FAQs About The Use Of Rapid Prototyping In Cancer Cases

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If you work in an oncology office, you may have been approached about adding rapid prototyping to the practice. If you are unsure about how this could help the physicians you work for, below are answers to basic questions about its practical use for cancer patients.

Can Prototyping Be Used To Visualize A Tumor?

After one of your patients has undergone CT scans, MRIs, and PET scans, the dimensions and shape of the tumor can be fed into the computer of the prototyping machine. Based on the data you enter, the computer then analyzes it and creates a three-dimensional image of the tumor.

Once the computer has completed its design, it then sends the information to the 3-D printer. A model is then created to give the doctors a tangible view of the tumor. This visualization can then help them develop a prognosis and treatment plan that is specific to the cancer.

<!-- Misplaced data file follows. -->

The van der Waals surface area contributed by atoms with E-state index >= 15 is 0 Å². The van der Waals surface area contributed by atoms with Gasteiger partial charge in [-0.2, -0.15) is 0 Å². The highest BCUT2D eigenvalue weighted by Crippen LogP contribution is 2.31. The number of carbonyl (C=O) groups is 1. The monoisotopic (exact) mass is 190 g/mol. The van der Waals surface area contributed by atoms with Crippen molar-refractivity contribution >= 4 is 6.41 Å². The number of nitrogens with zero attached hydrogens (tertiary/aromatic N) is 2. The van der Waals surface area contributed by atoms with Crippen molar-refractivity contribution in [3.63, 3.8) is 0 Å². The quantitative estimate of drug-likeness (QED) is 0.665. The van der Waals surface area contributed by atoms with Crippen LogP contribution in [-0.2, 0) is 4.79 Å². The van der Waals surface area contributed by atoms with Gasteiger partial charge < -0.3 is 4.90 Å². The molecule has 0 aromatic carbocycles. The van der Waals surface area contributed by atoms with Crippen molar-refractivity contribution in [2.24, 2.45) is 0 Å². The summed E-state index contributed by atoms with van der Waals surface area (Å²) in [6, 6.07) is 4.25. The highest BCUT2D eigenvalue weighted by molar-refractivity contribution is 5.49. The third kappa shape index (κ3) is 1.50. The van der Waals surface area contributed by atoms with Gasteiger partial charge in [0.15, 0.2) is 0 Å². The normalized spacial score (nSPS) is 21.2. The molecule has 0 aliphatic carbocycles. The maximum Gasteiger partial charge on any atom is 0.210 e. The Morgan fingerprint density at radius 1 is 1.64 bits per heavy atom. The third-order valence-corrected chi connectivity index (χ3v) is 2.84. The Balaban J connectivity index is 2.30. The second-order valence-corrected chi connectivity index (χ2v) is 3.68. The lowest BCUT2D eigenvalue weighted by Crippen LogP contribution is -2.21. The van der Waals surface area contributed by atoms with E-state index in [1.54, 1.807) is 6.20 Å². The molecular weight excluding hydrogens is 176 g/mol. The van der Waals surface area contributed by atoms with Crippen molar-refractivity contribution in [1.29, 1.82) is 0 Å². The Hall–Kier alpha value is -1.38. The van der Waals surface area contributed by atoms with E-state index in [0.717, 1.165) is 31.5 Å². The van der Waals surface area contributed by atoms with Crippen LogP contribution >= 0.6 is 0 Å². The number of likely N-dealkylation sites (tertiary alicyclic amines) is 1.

For example, if a patient has a massive tumor in their liver, the doctors would be able to see its exact dimensions. They could also see if the tumor spikes off into the liver or surrounding organs. 

How Can Rapid Prototyping Help When Planning Surgery On A Tumor?

Not only can the computer create a 3-D model of the tumor, but it can also create a model of the adjoining nerves, blood vessels, and tissues. By expanding the data from the test images and entering it into the program, a model can be made of the entire area.

For example, if the patient has a tumor located in their brain, this can be a delicate surgical procedure because of the risks to the fragile nerves. If the doctors are able to see each nerve surrounding the tumor before they open up a patient's head, they can carefully plan how they will cut. 

The model will also show any tissue that is connecting the tumor to the brain. By being able to see this beforehand, this will help the physicians plan the exact steps they will use to excise the tumor.

This could help prevent unnecessary damage to the brain tissue, as well as cut down on the time it is exposed to the air. This would then minimize the risk of infection around the surgical site and inside the brain.

The above answers will give you an overview about a couple of the benefits of using rapid prototyping in your office's oncology practice. If you have more questions, you may want to discuss them with your doctors and the customer service representative for the prototyping machines.